Floyd and his new family..
” By the time I saw the call for help on Facebook, someone else had already headed out late at night with a cat carrier to rescue the tiny orange and white kitten that had been dumped on the road in Ronceverte.
The little boy the rescuers named Floyd was in bad shape, with puncture wounds and covered in fleas and flies and maggots. His rescuers took him to Country Roads Rescue where the wonderful folks flea dipped him and picked fleas and maggots off his severely dehydrated body. While they worked, the tiny orange and white boy purred, grateful for kind hands, food, and water.
Later the folks at the vet’s office treated the puncture wounds on his hind legs and an ear mite infection. Before too long Floyd was recovering and ready for a new home.
Since that first night when Floyd was found in the road, I’d been following his progress. I donated a little bit of money to help with his vet bills and read the updates posted on the Country Roads Rescue Facebook page. He was adorable; I was sure he would quickly find a new home. Still, I told Courtney and Val at Country Roads that I would take him if no one else did. I don’t think they thought I was serious.
And, honestly, the last thing I needed was a kitten. I already had Presby, the kitty I found living under the Presbyterian thrift store on Court Street a few winters back. And Daisy, the old beagle who was rescued from a meth house near Charleston about eight years ago. And the two one-year old puppies, Honey and Tyson, who were born to a little dog my neighbor had fostered for another rescue. We literally had a house full.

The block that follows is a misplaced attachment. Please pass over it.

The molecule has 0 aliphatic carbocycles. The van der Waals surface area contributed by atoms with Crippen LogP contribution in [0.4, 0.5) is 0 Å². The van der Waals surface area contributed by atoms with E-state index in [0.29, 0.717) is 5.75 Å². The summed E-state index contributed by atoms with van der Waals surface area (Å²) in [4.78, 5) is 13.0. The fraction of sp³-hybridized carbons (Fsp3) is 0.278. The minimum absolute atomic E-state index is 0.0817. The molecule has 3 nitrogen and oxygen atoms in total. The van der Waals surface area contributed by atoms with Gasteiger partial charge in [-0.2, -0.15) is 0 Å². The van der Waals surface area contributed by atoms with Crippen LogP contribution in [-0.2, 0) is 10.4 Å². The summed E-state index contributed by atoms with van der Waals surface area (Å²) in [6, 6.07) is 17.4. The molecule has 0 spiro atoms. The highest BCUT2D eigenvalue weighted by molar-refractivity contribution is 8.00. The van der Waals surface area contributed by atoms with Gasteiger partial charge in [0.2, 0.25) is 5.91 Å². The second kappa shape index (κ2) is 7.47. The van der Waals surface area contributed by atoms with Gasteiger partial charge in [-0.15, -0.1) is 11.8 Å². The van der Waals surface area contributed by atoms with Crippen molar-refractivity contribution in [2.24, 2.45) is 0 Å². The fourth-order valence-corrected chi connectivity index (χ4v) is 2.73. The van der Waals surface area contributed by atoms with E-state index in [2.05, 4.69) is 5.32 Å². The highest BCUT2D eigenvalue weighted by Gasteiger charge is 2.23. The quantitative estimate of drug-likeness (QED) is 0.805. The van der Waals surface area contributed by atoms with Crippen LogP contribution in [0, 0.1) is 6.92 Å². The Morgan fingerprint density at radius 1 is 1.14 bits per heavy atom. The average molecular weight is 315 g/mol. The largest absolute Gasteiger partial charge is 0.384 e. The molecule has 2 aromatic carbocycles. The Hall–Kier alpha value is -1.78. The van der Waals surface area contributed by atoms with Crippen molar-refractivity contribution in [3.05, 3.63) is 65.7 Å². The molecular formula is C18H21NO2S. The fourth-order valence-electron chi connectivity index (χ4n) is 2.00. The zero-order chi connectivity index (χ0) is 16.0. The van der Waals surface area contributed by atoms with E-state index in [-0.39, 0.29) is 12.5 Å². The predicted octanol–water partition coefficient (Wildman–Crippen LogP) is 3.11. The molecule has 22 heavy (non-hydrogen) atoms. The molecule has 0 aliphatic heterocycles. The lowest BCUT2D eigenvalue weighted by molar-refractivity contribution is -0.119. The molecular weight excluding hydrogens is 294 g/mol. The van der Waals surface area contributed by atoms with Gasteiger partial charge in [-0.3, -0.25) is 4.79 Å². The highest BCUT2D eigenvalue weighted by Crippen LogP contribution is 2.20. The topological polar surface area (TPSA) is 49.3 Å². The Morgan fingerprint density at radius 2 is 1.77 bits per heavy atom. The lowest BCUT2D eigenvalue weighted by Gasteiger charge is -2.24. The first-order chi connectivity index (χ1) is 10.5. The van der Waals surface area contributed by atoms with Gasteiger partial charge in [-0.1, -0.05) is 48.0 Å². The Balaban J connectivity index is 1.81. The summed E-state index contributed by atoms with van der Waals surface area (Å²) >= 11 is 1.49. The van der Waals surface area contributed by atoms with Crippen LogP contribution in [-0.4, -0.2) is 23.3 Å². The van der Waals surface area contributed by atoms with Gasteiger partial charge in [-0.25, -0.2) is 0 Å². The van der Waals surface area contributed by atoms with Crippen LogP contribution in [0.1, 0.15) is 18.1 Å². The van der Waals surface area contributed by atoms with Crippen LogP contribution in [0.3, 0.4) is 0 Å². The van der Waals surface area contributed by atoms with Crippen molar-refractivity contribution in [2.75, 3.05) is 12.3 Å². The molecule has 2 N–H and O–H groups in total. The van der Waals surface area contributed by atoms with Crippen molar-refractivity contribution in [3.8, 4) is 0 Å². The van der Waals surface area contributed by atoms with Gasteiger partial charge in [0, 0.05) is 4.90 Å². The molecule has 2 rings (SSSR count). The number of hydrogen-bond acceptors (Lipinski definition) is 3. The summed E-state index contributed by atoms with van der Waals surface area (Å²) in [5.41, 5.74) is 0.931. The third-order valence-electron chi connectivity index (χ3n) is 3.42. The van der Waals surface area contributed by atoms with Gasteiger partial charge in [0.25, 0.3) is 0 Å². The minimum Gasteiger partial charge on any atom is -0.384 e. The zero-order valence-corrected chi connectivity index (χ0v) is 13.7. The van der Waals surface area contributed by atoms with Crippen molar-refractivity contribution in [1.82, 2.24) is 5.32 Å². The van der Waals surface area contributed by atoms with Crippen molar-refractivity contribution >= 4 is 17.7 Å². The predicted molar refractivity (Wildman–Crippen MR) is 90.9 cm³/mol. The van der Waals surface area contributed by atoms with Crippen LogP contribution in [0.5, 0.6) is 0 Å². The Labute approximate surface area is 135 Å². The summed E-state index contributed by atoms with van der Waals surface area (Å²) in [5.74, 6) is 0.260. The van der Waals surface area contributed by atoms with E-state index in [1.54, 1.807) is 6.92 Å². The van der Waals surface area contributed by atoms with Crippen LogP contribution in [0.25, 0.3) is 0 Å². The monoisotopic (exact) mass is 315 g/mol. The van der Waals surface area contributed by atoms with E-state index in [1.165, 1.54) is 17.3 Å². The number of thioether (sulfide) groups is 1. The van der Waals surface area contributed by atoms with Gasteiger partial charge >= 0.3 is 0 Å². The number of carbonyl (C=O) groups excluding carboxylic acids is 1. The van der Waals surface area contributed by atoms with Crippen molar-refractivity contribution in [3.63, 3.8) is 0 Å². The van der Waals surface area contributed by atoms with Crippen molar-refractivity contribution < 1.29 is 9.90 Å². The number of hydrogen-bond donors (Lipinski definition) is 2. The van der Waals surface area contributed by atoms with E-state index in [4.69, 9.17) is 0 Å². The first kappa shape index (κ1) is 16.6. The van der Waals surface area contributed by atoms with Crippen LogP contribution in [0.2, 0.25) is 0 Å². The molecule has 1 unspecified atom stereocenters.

But Floyd stuck with me. I checked up on him when I saw Val and Courtney. I watched for updates on Facebook. One day they took my offer to adopt him seriously. No one else had been willing to give the sweet boy a home.
So, one Friday night when he was about three months old, they brought him over for a “trial” visit. The puppies, of course, were overly excited, loud and obnoxious, chasing Floyd through the house. But little Mr. Floyd was not intimidated. He went to the bedroom, hopped in their crate and stretched out on a pillow. He had found his spot, and he was not leaving.
That first night he snuggled with me on the couch, getting up repeatedly to change the radio from NPR to a country station. I’m not kidding; he did it four times. I’d been thinking about changing his name, but it seemed Floyd might just fit my little country music fan.
So, Floyd he is. He is also leggy and goofy and completely full of himself. His scars that I thought would always be visible are now covered by a thick, soft coat. He stalks the deer behind the house and speeds up fence posts and trees just because he can. He loves catnip on his scratcher and rubs under his chin. He demands treats any time the pups get them. He gives delicate nose kisses indiscriminately to his person, his puppies, and his kitty. He sleeps nestled in the hollow behind my knee or spooned against my back.
Honey, the smallest of the two puppies, clearly thinks I got Floyd for her. They chase and play with stuffed toys. Floyd crawls on top of Honey and sits draped over her head or lies stretched across her back. Honey adores him. The other two dogs are pretty crazy about him too, and I caught the old cat snuggled up next to Floyd in bed one morning.
Floyd has been part of our family since that first night he came to visit. The only real problem is that now Tyson wants a puppy. “
– Sara Crickenberger